To Alessandro Marins, for Flow Cytometry Multiparametric Analysis Core Facility (IOC-FIOCRUZ), to Iris Maria Peixoto Alvim, from Platform of Flow Cytometry (PDTIS-FIOCRUZ), for helping the flow cytometry acquisitions, and to Michele Moreira, for patient's assistant care in IPEC/FIOCRUZ.



Alvar J, Vélez ID, Bern C, Herrero M, Desjeux P, Cano J, Jannin J, den Boer M 2012. Leishmaniasis worldwide and global estimates of its incidence. PLoS ONE 7: e35671.

Baars PA, do Couto LMR, Leusen JH, Hooibrink B, Kuijpers TW, Lens SM, van Lier RA 2000. Cytolytic mechanisms and expression of activation-regulating receptors on effector-type CD8+CD45RA+CD27- human T cells. J Immunol 165: 1910-1917.

Barral A, Guerreiro J, Bomfim G, Correia D, Barral-Netto M, Carvalho EM 1995. Lymphadenopathy as the first sign of human cutaneous infection by Leishmania braziliensis. Am J Trop Med Hyg 53: 256-259.

Barral-Netto M, Barral A, Brodskyn C, Carvalho EM, Reed SG 1995. Cytotoxicity in human mucosal and cutaneous leishmaniasis. Parasite Immunol 17: 21-28.

Bertho AL, Santiago MA, Da-Cruz AM, Coutinho SG 2000. Detection of early apoptosis and cell death in T CD4+ and CD8+ cells from lesions of patients with localized cutaneous leishmaniasis. Braz J Med Biol Res 33: 317-325.

Bousoffara T, Louzir H, Salah AB, Dellagi K 2004. Analysis of granzyme B activity as a surrogate marker of Leishmania-specific cell-mediated cytotoxicity in zoonotic cutaneous leishmaniasis. J Infect Dis 189: 1265-1273.

Bretschneider I, Clemente MJ, Meisel C, Guerreiro M, Streitz M, Hopfenmüller W, Maciejewski JP, Wlodarski MW, Volk H-D 2014. Discrimination of T-cell subsets and T-cell receptor repertoire distribution. Immunol Res 58: 20-27.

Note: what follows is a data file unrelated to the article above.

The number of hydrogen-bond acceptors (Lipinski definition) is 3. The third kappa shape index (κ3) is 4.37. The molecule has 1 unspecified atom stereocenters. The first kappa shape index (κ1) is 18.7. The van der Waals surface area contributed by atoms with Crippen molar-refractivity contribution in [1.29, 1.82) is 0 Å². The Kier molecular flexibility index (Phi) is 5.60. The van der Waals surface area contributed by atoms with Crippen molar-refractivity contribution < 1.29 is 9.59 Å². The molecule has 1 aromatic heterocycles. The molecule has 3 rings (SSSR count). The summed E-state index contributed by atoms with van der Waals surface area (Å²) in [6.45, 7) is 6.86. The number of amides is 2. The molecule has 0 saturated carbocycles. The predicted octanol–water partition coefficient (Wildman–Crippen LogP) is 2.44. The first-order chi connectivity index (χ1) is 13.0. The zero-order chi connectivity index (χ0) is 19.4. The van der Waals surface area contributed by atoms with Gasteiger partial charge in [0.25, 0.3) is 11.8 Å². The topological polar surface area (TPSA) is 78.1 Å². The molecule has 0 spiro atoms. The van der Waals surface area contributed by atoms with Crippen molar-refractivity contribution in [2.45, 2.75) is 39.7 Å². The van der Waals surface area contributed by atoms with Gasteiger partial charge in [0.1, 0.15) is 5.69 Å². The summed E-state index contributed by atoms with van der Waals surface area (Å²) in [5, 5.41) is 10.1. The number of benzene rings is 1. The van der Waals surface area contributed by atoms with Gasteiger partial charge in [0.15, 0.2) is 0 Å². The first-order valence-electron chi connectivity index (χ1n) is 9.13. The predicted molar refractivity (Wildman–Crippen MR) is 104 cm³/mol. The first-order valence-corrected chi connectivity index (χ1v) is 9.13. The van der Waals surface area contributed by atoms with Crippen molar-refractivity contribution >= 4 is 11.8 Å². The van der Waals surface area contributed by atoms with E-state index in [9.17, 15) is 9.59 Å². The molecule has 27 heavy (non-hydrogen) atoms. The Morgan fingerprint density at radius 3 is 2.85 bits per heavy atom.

Brodskyn CI, Barral A, Boaventura V, Carvalho E, Barral-Netto M 1997. Parasite-driven in vitro human lymphocyte cytotoxicity against autologous infected macrophages from mucosal leishmaniasis. J Immunol 159: 4467-4473.

Campbell JP, Riddell NE, Burns VE, Turner M, van Zanten JJCSV, Drayson MT, Bosch JA 2009. Acute exercise mobilises CD8+ T-lymphocytes exhibiting an effector-memory phenotype. Brain Behav Immun 23: 767-775.

Cardoso TM, Machado A, Costa DL, Carvalho LP, Queiroz A, Machado P, Scott P, Carvalho EM, Bacellar O 2015. Protective and pathological functions of CD8+ T cells in Leishmania brazi- liensis infection. Infect Immun 83: 898-906.

Clarêncio J, de Oliveira CI, Bomfim G, Pompeu MM, Teixeira MJ, Barbosa TC, Souza-Neto S, Carvalho EM, Brodskyn C, Barral A, Barral-Netto M 2006. Characterization of the T-cell receptor Vbeta repertoire in the human immune response against Leishmania parasites. Infect Immun 74: 4757-4765.

Colmenares M, Kima PE, Samoff E, Soong L, McMahon-Pratt D 2003. Perforin and gamma interferon are critical CD8+ T-cell-mediated responses in vaccine-induced immunity against Leishmania amazonensis infection. Infect Immun 71: 3172-3182.

Costa RP, Gollob KJ, Fonseca LL, Rocha MO, Chaves AC, Medrano-Mercado N, Araújo-Jorge TC, Antas PR, Colley DG, Correa-Oliveira R, Gazzinelli G, Carvalho-Parra J, Dutra WO 2000. T-cell repertoire analysis in acute and chronic human Chagas disease: differential frequencies of Vbeta5 expressing T-cells. Scand J Immunol 51: 511-519.

Coutinho SG, Da-Cruz AM, Bertho AL, Santiago MA, De-Luca P 1998. Immunologic patterns associated with cure in human American cutaneous leishmaniasis. Braz J Med Biol Res 31: 139-142.